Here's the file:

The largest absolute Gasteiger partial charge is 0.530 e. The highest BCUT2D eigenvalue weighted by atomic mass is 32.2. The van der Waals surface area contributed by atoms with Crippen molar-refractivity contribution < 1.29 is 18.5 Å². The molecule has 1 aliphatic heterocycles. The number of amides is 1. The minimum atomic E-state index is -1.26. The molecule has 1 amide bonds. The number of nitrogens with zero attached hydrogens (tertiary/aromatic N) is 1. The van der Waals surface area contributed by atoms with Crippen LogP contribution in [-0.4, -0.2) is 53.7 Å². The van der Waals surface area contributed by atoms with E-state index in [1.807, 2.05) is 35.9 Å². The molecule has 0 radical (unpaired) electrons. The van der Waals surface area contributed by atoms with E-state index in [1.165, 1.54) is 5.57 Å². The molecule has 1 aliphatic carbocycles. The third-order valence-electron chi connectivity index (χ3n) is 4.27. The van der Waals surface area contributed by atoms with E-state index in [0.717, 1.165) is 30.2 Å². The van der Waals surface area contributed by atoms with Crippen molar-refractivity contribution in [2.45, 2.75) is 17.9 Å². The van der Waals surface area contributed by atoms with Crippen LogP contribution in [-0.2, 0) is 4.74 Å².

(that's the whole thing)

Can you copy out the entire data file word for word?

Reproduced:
The largest absolute Gasteiger partial charge is 0.530 e. The highest BCUT2D eigenvalue weighted by atomic mass is 32.2. The van der Waals surface area contributed by atoms with Crippen molar-refractivity contribution < 1.29 is 18.5 Å². The molecule has 1 aliphatic heterocycles. The number of amides is 1. The minimum atomic E-state index is -1.26. The molecule has 1 amide bonds. The number of nitrogens with zero attached hydrogens (tertiary/aromatic N) is 1. The van der Waals surface area contributed by atoms with Crippen LogP contribution in [-0.4, -0.2) is 53.7 Å². The van der Waals surface area contributed by atoms with E-state index in [1.807, 2.05) is 35.9 Å². The molecule has 0 radical (unpaired) electrons. The van der Waals surface area contributed by atoms with E-state index in [1.165, 1.54) is 5.57 Å². The molecule has 1 aliphatic carbocycles. The third-order valence-electron chi connectivity index (χ3n) is 4.27. The van der Waals surface area contributed by atoms with E-state index in [0.717, 1.165) is 30.2 Å². The van der Waals surface area contributed by atoms with Crippen molar-refractivity contribution in [2.45, 2.75) is 17.9 Å². The van der Waals surface area contributed by atoms with Crippen LogP contribution in [-0.2, 0) is 4.74 Å².